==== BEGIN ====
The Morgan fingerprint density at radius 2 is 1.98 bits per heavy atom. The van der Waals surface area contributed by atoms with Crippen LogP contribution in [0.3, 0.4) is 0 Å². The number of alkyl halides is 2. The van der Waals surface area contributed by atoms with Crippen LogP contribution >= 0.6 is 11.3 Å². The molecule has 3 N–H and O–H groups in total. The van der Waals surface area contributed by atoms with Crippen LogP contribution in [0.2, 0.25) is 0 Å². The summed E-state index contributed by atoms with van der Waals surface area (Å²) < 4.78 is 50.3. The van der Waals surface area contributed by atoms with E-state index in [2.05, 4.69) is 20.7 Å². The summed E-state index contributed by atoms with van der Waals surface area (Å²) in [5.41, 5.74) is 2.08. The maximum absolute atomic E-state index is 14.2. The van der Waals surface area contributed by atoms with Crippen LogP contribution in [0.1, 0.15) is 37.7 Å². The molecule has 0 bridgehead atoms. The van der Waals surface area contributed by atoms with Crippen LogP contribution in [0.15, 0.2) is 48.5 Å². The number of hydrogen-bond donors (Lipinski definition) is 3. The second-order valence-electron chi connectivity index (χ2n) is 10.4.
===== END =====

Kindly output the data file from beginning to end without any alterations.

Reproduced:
The Morgan fingerprint density at radius 2 is 1.98 bits per heavy atom. The van der Waals surface area contributed by atoms with Crippen LogP contribution in [0.3, 0.4) is 0 Å². The number of alkyl halides is 2. The van der Waals surface area contributed by atoms with Crippen LogP contribution >= 0.6 is 11.3 Å². The molecule has 3 N–H and O–H groups in total. The van der Waals surface area contributed by atoms with Crippen LogP contribution in [0.2, 0.25) is 0 Å². The summed E-state index contributed by atoms with van der Waals surface area (Å²) < 4.78 is 50.3. The van der Waals surface area contributed by atoms with E-state index in [2.05, 4.69) is 20.7 Å². The summed E-state index contributed by atoms with van der Waals surface area (Å²) in [5.41, 5.74) is 2.08. The maximum absolute atomic E-state index is 14.2. The van der Waals surface area contributed by atoms with Crippen LogP contribution in [0.1, 0.15) is 37.7 Å². The molecule has 0 bridgehead atoms. The van der Waals surface area contributed by atoms with Crippen LogP contribution in [0.15, 0.2) is 48.5 Å². The number of hydrogen-bond donors (Lipinski definition) is 3. The second-order valence-electron chi connectivity index (χ2n) is 10.4.